Dear Amy: I have a former friend, “Debbie.” Our friendship ended due to her constant criticism, gossiping, backstabbing and passive-aggressive behavior toward my
family. She does this to everyone, not just us.
Over the years, Debbie was very critical (behind our backs) of us homeschooling our daughters and our family hobby of playing music. So when we hosted an elaborate homeschool graduation ceremony, concert and party for my daughters a few years ago, we did not invite her, thinking that she would not be interested, since she disapproved of our homeschooling and my daughters’ musical performances.
When Debbie heard about our graduation party, she sent each of my daughters a check for $100 (money is no obstacle to her) as graduation gifts. After we received the checks, we felt that we had to send her an invitation, but we later regretted this when she wrote a nasty letter criticizing our daughters’ music performances and circulated it among our friends (a friend gave us a copy of the letter).
Now one of my daughters is about to get engaged. We don’t want to invite her to the wedding, but we are afraid that she will do the same thing she did regarding the graduation party, that is, send an expensive gift in order to force us to send her an invitation. She might even go so far as to invite herself to a wedding shower hosted by another mutual friend,.
So my question is, how do my daughter and I handle it if she tries to force an invitation to my daughter’s wedding by sending a gift or co-hosting a shower? Are we obligated to send her an invitation if she sends a gift and/or hosts a wedding shower without our asking? — Wondering
Dear Wondering: If sending a gift guaranteed a wedding invitation, then those pot holders I sent to Kate and Prince William would have yielded a trip to Buckingham Palace. The only necessary response to a gift is a written “thank you.” You sound afraid of this social viper. So practice saying “no” in the mirror. She wants to host a wedding shower? “No thank you.” If she co-hosts a shower with a friend of yours, you need only thank her for her trouble. If she angles for a wedding invitation (why would she, since there is likely going to be music), just tell her, “No. We won’t be inviting you.”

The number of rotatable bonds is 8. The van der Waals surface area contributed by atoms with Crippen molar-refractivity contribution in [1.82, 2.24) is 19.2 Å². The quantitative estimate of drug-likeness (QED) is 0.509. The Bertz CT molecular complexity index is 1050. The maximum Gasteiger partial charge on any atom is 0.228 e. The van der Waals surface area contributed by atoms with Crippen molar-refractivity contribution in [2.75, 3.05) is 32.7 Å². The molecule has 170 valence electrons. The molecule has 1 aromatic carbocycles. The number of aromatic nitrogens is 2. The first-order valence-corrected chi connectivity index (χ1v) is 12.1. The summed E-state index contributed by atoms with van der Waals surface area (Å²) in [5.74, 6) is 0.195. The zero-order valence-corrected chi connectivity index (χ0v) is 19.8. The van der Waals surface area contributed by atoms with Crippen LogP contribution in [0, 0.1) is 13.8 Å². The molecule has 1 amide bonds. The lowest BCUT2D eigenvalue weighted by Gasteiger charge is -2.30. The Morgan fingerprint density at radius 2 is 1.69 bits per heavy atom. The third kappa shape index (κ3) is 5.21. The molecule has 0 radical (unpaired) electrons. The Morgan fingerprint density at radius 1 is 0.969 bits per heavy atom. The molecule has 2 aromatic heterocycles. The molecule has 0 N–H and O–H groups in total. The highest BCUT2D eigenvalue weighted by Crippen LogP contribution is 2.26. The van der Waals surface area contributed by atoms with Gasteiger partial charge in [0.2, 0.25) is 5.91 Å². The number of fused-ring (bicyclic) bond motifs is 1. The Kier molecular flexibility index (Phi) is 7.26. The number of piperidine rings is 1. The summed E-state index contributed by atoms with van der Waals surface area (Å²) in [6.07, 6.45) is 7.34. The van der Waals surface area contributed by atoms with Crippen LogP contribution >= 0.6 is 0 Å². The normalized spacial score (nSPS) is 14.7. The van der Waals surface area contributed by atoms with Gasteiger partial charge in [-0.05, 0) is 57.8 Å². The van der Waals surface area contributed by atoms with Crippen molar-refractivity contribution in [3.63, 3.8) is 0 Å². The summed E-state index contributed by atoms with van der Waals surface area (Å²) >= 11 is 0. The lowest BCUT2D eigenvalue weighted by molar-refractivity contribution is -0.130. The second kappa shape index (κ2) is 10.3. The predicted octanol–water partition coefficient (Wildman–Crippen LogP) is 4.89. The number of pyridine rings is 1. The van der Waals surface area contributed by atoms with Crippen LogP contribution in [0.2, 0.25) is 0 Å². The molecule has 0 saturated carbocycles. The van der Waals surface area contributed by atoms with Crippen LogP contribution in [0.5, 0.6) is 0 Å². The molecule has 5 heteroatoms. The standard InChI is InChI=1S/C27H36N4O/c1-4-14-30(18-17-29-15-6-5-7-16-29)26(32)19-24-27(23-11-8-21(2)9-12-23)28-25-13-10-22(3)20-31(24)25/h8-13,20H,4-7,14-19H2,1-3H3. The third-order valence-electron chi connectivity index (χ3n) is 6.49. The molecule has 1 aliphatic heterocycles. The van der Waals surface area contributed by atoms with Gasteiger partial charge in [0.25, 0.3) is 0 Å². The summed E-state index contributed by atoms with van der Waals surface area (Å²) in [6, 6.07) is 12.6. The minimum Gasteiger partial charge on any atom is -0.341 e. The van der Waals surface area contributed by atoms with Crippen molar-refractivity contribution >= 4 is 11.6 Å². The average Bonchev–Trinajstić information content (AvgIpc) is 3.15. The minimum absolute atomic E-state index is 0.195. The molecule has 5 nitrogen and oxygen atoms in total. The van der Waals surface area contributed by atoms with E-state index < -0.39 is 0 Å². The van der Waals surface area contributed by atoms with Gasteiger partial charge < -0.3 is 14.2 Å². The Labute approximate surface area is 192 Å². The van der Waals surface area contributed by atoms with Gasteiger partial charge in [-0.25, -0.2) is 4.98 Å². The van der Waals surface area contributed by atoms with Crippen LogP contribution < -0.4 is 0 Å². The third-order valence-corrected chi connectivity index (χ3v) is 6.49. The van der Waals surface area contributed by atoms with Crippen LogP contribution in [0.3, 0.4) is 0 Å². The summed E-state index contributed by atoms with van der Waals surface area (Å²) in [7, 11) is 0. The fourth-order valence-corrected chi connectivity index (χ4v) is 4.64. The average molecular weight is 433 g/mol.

Dear Amy: I’m a 25-year-old woman. My fiance of nearly three years recently broke up with me because of my mood swings and outbursts linked to my depression.
I have had bouts of depression since high school, but they went untreated. My episodes increased while my fiance and I faced increasing financial problems and unemployment. Then my depression reached a breaking point when we had to move in with my parents and I faced another long period of unemployment. Things got so bad that I started to lash out at him, even though I was not angry at him and never meant to cause him pain. After the breakup, I finally managed to get help. I am currently undergoing therapy and taking antidepressants, and I have a diagnosis. I realize just how badly I treated the man I loved.
Now that we’ve broken up, he barely wants to talk to me. I have hopes of getting another chance with him after completing more therapy, because I still love him.
How do I tell him of my diagnosis and apologize for my behavior during those turbulent months without making it seem like an excuse? — Depressed, Now Broken
Dear Depressed: You should write to your ex and explain your situation, disclose your diagnosis and describe your treatment. Apologize for your behavior that caused him pain. This is not an excuse, but an explanation.
Please don’t do this expecting him to come back. Do this to complete the circle and as part of your recovery. Stick with your treatment and therapy, and do your best to get a fresh start.
Dear Amy: “Sad” told a story about her father promising her large sums of money and never delivering it.
I was so glad you cautioned her to stay away from him and his wallet. My father did the same thing to me, and his “riches” turned out to be complete fiction. — Taken In
Dear Taken In: Talk is (definitely) cheap.